Jerry functions as a traditional hero. He is a typical high school student with ordinary skills and talents who must overcome tremendous pressure with little to rely on except his own will. By refusing to help with the chocolate sale, Jerry stands in opposition to the corrupt, established order. That he is ultimately defeated is perhaps less important than the idea that he stood firm in his convictions, although some critics have argued that the book ends on a despairing note, as evil triumphs over good.
God and Religion
There are several biblical references in the opening two chapters. Jerry's habit of thinking one thing but saying another is compared to Peter, who denied Christ before the Crucifixion: "he had been Peter a thousand times and a thousand cocks had crowed in his lifetime." In Chapter 2 it is quickly established that the story takes place at a Catholic school, where the boys regularly participate in confession and receive communion. Obie, looking out at the football field, compares the shadows formed by the goalposts to empty crucifixes. Obie thinks to himself, "That's enough symbolism for one day," and Cormier does not press the religious theme in the rest of the novel.
Point of View
The shifting narrative point of view is one of the most distinctive features of The Chocolate War. Its chapters are mostly short, and it is unusual for one character's point of view to be pursued in the following chapter. Despite this, there is no doubt as to the "hero" or main character of the novel. The opening chapter encourages the reader to identify with Jerry Renault, the young quarterback who bravely gets to his feet after a number of heavy tackles and who dreams of making the football team. Those early incidents on the football field, and Jerry's handling of them, suggest that we are to encounter a conventional hero who, through determination and courage, will overcome obstacles and achieve his objectives.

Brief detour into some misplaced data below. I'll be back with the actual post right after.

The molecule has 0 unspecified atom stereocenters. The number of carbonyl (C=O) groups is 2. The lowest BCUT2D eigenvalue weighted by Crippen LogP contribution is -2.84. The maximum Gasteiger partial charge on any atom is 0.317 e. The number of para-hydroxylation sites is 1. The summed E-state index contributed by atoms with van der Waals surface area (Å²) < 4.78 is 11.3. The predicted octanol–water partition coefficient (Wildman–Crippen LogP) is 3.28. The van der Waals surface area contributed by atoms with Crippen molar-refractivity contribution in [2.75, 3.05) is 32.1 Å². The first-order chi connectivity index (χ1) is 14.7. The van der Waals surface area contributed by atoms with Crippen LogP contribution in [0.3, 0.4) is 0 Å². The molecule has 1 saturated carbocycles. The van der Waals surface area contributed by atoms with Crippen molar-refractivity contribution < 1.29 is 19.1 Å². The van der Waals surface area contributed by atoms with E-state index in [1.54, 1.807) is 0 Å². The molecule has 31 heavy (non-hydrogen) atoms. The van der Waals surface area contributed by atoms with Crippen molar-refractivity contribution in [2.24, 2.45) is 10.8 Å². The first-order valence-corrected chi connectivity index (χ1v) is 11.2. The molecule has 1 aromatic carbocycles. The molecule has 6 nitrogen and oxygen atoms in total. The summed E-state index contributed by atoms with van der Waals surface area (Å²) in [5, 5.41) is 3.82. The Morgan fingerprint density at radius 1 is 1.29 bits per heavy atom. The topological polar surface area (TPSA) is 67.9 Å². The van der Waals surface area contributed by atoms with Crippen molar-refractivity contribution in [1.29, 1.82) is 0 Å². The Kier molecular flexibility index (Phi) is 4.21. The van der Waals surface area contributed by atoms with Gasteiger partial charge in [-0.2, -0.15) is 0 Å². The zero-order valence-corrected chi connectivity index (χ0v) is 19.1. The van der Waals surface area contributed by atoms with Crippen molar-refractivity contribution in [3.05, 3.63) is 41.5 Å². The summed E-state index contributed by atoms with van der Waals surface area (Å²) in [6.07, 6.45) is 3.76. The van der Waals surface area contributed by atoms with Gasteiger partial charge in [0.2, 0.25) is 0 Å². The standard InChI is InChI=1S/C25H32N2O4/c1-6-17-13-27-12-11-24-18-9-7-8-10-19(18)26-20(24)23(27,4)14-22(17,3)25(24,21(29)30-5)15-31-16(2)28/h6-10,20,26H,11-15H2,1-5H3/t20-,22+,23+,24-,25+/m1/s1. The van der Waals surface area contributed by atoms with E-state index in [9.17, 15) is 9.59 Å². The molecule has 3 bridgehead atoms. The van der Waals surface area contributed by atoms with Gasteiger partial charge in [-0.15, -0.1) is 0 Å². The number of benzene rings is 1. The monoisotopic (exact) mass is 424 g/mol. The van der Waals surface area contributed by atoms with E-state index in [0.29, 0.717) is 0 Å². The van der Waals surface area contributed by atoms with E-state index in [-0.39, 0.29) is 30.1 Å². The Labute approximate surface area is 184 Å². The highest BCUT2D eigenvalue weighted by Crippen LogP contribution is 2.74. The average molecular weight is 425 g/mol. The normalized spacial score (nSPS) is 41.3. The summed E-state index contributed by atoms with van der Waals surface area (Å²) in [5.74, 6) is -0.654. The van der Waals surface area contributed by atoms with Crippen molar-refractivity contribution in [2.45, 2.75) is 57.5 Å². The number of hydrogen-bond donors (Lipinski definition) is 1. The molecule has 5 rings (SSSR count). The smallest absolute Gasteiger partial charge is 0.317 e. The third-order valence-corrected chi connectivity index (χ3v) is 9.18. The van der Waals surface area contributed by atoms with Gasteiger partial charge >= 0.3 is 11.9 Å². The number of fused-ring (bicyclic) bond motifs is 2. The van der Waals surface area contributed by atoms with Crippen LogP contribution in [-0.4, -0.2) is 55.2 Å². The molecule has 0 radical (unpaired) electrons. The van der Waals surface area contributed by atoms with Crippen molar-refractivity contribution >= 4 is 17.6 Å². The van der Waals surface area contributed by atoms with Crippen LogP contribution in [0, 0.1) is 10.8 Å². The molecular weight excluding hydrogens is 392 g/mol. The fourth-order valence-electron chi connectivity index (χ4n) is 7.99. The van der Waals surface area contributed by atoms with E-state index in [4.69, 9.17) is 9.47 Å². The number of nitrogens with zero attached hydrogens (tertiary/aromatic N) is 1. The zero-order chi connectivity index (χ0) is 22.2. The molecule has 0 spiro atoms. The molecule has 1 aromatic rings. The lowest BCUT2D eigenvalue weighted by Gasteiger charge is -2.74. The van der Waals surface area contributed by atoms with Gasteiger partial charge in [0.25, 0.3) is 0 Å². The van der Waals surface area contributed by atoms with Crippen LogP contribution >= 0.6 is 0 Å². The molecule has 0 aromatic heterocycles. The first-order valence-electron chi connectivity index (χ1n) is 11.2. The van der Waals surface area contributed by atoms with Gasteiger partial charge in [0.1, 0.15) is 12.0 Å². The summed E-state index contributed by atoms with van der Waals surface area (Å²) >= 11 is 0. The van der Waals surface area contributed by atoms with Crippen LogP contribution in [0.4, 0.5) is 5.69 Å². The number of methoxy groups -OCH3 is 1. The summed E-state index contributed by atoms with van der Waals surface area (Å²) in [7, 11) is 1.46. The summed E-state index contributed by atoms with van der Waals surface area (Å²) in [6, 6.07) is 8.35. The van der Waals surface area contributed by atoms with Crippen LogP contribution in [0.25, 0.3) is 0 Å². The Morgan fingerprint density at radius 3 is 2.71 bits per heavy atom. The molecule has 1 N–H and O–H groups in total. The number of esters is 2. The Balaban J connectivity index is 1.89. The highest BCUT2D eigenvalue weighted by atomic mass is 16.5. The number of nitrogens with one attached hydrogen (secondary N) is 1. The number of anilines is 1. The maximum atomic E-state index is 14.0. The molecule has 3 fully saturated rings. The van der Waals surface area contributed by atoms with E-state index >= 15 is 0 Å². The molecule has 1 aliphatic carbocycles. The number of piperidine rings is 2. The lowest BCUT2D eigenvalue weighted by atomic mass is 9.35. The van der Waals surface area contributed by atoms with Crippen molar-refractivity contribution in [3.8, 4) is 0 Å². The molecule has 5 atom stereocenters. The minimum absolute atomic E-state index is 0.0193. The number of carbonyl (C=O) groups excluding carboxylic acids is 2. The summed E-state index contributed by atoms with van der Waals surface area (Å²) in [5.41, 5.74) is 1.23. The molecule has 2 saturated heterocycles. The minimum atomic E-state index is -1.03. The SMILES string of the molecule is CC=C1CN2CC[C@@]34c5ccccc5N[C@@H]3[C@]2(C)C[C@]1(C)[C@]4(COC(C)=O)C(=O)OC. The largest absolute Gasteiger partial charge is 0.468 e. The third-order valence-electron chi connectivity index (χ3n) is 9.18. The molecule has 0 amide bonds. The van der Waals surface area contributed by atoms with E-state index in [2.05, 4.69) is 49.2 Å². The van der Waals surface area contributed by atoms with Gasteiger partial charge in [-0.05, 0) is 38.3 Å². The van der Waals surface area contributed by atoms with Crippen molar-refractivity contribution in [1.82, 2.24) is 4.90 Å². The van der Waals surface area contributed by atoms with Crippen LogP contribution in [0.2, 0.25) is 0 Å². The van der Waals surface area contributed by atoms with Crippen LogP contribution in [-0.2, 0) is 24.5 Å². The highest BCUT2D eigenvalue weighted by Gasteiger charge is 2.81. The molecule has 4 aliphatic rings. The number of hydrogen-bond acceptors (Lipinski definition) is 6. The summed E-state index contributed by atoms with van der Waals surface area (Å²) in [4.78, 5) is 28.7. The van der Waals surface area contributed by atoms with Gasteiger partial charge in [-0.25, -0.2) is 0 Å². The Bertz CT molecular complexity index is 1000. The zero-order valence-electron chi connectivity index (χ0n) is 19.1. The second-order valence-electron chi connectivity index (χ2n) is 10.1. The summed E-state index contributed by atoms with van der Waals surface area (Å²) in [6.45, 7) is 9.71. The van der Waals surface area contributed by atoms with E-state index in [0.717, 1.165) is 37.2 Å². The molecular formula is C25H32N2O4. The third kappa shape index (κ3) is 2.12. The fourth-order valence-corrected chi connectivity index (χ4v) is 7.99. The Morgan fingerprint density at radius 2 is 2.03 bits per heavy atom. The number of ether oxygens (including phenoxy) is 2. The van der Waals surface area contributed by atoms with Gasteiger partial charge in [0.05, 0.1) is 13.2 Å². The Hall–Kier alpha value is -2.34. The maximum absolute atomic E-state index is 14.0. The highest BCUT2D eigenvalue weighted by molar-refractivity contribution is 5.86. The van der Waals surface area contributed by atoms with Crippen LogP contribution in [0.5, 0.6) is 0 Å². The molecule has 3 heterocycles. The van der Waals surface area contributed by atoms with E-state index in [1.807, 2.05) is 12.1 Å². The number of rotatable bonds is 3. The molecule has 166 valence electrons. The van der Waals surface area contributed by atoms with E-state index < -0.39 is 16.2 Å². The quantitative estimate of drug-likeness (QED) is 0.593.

The novel has a very large cast—most of Jerry's class group is mentioned by name. The other boys from whose point of view we regularly see parts of the action are Archie Costello, Obie, Emile Janza, and Roland Goubert. However, there are still more points of view used for single and precise purposes. Two examples of these are David Caroni, who in Chapter 16 is used by Cormier as the agent for revealing Brother Leon's inherent corruption, and Brian Cochran, who in Chapter 22 and elsewhere, as treasurer for the sale, discovers and mulls over the accounting irregularities. Occasionally the narrative point of view further fragments so that one chapter will present a composite viewpoint. Cormier uses this technique to convey the ongoing chocolate sale, as in Chapter 14. The result is a book with a much more complex narrative structure than the majority of adult novels, let alone young adult novels. The deployment of multiple points of view has since become Cormier's trademark as a novelist. In The Chocolate War his use of this technique is so skillful and finely judged that the reader never becomes confused and, more importantly, never loses the underlying identification with Jerry.